7. What projects can readers expect from you in the future? Care to give us a glimpse into your work(s) in progress if you’re able?
I just finished writing two books: a horror/thriller novella and a young adult science fiction thriller. The novella is about a young lawyer in northern Virginia that inherits an ancient prayer rug from his father, who was burned to death in a mysterious fire. Bad things start happening almost immediately and he soon starts to realize there are terrifying forces at work within the carpet. You’ll never look at prayer rugs the same way again! I’m still waiting to hear back from DarkFuse about that one.
The other story is about a teenage physics prodigy studying at MIT who finds out that her father, a physicist at the CERN facility in Geneva, has gone missing. He was one of the discoverers of the Higgs boson, or the God particle, and had discovered a way to tap into its power using a machine that allows you to hook your brain directly to the particle. It’s a wild ride that takes you from Boston to Geneva, Washington D.C., Iran, Israel and back to Washington D.C. as the girl and her mother search for her missing dad. There are a lot of other surprises along the way, too, but I don’t want to give too much away. It’s set to be published by Crossroad Press sometime this year, hopefully in paperback, e-book and audio.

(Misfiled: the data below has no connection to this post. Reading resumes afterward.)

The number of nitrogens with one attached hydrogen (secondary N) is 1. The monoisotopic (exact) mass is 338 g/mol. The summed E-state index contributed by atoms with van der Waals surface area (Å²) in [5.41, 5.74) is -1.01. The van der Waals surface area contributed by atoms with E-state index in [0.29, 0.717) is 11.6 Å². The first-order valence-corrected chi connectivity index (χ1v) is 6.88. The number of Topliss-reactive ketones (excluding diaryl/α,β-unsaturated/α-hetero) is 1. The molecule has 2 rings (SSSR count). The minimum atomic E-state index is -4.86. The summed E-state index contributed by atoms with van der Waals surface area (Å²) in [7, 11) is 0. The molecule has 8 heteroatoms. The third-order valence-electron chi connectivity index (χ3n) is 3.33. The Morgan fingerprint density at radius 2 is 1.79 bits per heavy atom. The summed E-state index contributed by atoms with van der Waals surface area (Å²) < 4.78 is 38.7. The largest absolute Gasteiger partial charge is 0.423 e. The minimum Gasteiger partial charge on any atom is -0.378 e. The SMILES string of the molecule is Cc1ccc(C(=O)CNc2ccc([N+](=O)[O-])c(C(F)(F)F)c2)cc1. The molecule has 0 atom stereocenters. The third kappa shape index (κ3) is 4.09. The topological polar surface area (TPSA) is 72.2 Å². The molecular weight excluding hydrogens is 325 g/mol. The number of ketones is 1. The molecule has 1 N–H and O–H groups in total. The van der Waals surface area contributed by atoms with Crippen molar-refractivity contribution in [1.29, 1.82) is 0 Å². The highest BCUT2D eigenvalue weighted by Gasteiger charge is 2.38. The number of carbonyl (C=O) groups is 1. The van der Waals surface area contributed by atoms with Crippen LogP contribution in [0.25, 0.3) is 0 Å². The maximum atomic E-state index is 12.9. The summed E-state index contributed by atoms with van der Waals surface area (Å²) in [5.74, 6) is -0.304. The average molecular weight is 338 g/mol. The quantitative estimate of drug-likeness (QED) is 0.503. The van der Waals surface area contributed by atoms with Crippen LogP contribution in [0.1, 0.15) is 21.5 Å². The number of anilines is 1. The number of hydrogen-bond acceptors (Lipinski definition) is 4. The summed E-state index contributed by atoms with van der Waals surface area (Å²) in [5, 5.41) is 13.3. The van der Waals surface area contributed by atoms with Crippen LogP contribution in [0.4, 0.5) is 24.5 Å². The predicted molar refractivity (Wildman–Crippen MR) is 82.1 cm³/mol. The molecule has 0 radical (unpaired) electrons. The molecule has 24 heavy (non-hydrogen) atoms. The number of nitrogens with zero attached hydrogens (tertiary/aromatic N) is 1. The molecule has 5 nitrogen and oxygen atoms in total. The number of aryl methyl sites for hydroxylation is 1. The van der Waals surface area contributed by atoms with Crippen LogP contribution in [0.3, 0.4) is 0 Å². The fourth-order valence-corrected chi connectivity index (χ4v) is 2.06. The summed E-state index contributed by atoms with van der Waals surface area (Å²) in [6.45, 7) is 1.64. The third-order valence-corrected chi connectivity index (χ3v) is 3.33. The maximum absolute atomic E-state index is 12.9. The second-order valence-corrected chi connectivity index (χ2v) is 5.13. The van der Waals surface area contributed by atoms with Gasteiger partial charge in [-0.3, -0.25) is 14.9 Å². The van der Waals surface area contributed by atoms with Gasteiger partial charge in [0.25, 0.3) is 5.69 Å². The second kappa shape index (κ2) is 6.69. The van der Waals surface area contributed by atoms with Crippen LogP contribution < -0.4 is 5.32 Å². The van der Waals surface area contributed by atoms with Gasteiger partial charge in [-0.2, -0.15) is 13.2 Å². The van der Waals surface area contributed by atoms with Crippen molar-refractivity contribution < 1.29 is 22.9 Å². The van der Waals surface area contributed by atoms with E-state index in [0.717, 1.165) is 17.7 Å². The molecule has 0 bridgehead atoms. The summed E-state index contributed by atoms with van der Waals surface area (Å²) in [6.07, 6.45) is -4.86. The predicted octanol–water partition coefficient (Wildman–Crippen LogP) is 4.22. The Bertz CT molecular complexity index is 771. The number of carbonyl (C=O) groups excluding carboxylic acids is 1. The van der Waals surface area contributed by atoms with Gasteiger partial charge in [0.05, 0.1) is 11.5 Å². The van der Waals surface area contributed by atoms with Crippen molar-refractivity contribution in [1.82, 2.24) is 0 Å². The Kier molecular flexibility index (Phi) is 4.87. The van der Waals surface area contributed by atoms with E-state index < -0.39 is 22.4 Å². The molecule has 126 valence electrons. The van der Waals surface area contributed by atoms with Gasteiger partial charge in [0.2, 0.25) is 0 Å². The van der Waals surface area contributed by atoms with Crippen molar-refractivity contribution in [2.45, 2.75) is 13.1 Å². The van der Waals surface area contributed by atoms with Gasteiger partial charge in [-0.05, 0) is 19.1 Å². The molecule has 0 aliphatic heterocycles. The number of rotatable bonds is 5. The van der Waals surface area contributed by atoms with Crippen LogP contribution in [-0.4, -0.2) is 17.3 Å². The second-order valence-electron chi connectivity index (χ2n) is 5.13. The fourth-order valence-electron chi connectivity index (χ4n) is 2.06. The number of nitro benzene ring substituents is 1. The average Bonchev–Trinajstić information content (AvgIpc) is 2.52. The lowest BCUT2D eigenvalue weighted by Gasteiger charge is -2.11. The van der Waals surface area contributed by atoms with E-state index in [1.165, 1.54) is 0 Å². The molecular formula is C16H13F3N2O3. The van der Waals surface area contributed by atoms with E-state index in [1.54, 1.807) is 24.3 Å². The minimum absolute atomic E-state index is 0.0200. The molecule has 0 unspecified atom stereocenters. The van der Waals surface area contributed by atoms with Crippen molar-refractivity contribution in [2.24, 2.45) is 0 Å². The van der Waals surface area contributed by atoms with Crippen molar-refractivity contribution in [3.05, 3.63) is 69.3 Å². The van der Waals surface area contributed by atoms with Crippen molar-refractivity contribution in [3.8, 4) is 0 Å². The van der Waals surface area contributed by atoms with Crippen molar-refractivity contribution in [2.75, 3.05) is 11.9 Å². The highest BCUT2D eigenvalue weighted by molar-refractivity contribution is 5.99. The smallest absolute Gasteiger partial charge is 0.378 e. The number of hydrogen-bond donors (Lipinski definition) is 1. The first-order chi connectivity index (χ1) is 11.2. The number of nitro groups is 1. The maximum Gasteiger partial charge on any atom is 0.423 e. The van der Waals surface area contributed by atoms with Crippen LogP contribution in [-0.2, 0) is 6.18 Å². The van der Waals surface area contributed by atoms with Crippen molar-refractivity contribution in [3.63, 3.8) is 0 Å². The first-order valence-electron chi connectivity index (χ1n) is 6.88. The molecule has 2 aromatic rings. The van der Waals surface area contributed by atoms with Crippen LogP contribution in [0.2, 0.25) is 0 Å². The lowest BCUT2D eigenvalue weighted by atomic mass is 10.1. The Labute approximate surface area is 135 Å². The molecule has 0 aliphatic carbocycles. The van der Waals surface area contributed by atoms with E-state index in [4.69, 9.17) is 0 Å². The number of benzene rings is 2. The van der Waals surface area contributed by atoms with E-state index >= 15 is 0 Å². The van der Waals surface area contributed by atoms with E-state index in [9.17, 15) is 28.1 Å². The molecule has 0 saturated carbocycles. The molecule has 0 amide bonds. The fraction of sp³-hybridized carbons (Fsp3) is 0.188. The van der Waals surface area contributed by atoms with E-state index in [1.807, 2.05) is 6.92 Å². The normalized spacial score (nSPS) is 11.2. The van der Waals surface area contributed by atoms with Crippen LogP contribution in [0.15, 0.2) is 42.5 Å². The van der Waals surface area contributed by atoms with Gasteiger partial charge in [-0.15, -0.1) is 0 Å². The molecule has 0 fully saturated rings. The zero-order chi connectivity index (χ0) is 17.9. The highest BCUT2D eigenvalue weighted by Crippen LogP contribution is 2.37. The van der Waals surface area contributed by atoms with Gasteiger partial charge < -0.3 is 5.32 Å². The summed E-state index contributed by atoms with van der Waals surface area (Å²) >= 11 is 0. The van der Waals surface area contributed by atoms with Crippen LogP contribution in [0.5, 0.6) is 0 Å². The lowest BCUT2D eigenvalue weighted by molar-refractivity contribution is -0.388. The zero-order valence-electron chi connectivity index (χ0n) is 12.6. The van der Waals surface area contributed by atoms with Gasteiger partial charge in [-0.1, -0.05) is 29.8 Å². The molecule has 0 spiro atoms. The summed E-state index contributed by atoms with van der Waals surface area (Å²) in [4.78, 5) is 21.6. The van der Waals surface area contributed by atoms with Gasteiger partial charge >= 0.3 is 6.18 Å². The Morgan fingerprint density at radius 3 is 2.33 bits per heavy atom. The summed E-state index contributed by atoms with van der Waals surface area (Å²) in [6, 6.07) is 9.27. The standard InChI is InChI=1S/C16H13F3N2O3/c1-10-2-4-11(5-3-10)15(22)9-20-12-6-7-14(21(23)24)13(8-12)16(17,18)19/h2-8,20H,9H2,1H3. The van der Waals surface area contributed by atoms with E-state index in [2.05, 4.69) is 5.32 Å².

I am also writing the sequel to LILITH, which will be on more of a global scale and will have a lot of mystery, intrigue, and of course, lots of frightening mythological creatures!
8. If you could offer just a single piece of advice for aspiring writers out there, what would it be?
I don’t know if I can keep it to a single piece, but I’ll try! I would say, “Know your craft.” Writing may look easy, but it’s not. It’s a job like anything else, and you have to at least be competent to get ahead. Try to get jobs writing in any forum that presents itself, even if you’re the only one reading it. I wrote for print and online magazines, college publications, newspapers, blog sites, and anywhere that would hire me. I wrote short stories and even started a couple of novels that never went anywhere. But I never gave up. If writing is what you love, then do it!
For more info on me or my books, go to www.tobytatestories.com, and don’t forget to sign up for my newsletter while you’re there.
Thanks for the interview, Kent! It’s been an honor!
And thank you, Toby, for taking the time to share with us today about Lilith and your other projects. We wish you the very best of luck!
Readers, as usual, I hope you’ll show your support by going and picking up your own copy of Toby’s books if you feel so inclined. Here are the links to Amazon for both his novels: